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Hello, this is your 'captain' sneaking

Alexandrinus Seetoh rushing out of the Subordinate Courts on October 24. He has been granted adischarge not amounting to an acquittal. He is suspected to be suffering from a mental illness and is believed to have used a fake pilot's identity card to make his ruse more convincing.But he failed in all five attempts. (ST PHOTO: WONG KWAI CHOW)

Publication Date : 25-10-2012

 

SINGAPORE: It was like a scene from the movie Catch Me If You Can. Dressed in a pilot's uniform and carrying an identification card, Alexandrinus Seetoh walked on board three different Tiger Airways flights. The trouble was, he was not a real pilot but an imposter trying to gain access to the cockpit. The 37-year-old, who is suspected to be suffering from a mental illness, used a fake identity card to make his ruse more convincing, The Straits Times understands. His escapades were reminiscent of the 2002 film starring Leonardo DiCaprio as a young man who successfully poses as an airline captain for the now- defunct carrier Pan Am. In Seetoh's case, however, the mission was apparently not successful. "At no point did he enter the cockpit despite his attempts to gain entry," said a Tiger Airways spokesman.

 

It was like a scene from the movie Catch Me If You Can.

Dressed in a pilot's uniform and carrying an identification card, Alexandrinus Seetoh walked on board three different Tiger Airways flights.

The trouble was, he was not a real pilot but an imposter trying to gain access to the cockpit.

The 37-year-old, who is suspected to be suffering from a mental illness, used a fake identity card to make his ruse more convincing, The Straits Times understands.

His escapades were reminiscent of the 2002 film starring Leonardo DiCaprio as a young man who successfully poses as an airline captain for the now- defunct carrier Pan Am.

In Seetoh's case, however, the mission was apparently not successful.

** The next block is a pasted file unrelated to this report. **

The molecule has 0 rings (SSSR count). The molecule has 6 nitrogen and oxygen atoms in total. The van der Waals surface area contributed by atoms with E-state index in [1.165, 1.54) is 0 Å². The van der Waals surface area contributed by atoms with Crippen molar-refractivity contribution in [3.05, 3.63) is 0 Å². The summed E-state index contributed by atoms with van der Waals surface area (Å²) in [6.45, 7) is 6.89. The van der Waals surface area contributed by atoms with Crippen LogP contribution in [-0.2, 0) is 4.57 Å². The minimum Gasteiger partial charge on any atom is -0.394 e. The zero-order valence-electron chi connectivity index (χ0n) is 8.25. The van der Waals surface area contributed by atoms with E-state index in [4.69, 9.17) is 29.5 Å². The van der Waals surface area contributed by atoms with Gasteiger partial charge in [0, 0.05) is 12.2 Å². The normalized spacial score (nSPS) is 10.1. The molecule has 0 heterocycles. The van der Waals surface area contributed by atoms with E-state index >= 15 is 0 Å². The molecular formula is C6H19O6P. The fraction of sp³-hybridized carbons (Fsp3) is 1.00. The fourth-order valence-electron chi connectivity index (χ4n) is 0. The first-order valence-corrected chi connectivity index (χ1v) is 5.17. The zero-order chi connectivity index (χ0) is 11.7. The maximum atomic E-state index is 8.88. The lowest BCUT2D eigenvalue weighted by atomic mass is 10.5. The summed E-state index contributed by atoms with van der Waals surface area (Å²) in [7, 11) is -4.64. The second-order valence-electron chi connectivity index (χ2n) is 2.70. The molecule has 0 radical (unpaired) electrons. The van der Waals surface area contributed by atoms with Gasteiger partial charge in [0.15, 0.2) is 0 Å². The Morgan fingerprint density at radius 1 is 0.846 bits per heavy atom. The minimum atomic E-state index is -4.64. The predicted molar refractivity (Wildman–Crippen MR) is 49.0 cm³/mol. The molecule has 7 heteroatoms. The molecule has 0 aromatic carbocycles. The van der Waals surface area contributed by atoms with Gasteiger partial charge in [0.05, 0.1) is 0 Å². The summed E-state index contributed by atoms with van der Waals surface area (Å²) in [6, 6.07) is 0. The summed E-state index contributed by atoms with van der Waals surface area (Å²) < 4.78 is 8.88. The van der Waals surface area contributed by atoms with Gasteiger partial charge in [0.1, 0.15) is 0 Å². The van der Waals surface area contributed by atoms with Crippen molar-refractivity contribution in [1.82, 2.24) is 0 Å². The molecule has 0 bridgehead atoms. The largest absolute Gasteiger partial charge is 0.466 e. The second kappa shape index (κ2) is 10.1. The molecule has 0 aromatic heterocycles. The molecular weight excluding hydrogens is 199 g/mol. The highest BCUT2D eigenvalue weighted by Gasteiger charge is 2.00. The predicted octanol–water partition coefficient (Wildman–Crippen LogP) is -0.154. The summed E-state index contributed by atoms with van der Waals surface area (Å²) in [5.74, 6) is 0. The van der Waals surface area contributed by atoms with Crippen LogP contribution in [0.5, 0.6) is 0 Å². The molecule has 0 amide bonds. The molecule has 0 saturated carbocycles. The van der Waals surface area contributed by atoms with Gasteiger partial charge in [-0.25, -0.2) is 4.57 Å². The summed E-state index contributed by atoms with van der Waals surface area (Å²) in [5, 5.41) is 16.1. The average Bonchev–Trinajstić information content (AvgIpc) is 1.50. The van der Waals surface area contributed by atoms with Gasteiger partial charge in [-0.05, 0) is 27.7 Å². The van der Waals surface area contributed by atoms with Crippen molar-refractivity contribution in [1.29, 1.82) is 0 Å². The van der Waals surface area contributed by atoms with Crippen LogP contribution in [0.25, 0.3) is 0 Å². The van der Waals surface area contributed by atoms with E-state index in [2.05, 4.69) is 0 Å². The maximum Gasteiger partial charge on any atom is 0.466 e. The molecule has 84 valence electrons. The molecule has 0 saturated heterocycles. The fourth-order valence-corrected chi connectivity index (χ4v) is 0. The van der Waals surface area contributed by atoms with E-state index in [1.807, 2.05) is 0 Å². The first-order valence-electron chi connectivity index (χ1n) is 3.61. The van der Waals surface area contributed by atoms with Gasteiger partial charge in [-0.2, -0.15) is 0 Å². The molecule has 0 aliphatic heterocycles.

"At no point did he enter the cockpit despite his attempts to gain entry," said a Tiger Airways spokesman.

She confirmed that the Singaporean was on board the flights in question as "a normal, paying passenger".

Court papers state that Seetoh showed his forged pilot's identity card to four crew members and one pilot between January and April last year.

He was first caught at about 2:45pm on January 10, when he tried to trick Captain Francois Daniel Jansen Van Vuuren, who was in command of flight TR2182, into believing he was a pilot.

Seetoh faced five charges of fraudulently passing himself off as a pilot using a forged identity card. But he was granted a discharge not amounting to an acquittal by District Judge Shaifuddin Saruwan.

Deputy Public Prosecutor Amardeep Singh requested the move after Seetoh underwent a psychiatric assessment and several pre-trial conferences.

Such applications are made by the prosecution for various reasons, including a lack of evidence or the absence of a key witness. But the prosecution can still reopen the case if more evidence is uncovered.

Lawyer Josephus Tan, who is defending Seetoh under the Law Society's Criminal Legal Aid Scheme, told the court that his client's parents have submitted a joint affidavit and will be ensuring that he seeks treatment at the Institute of Mental Health.

On October 24, Seetoh turned up at the Subordinate Courts in a suit and accompanied by his parents. When approached for an interview, he said: "I have no comment, I am flying off tonight."

 

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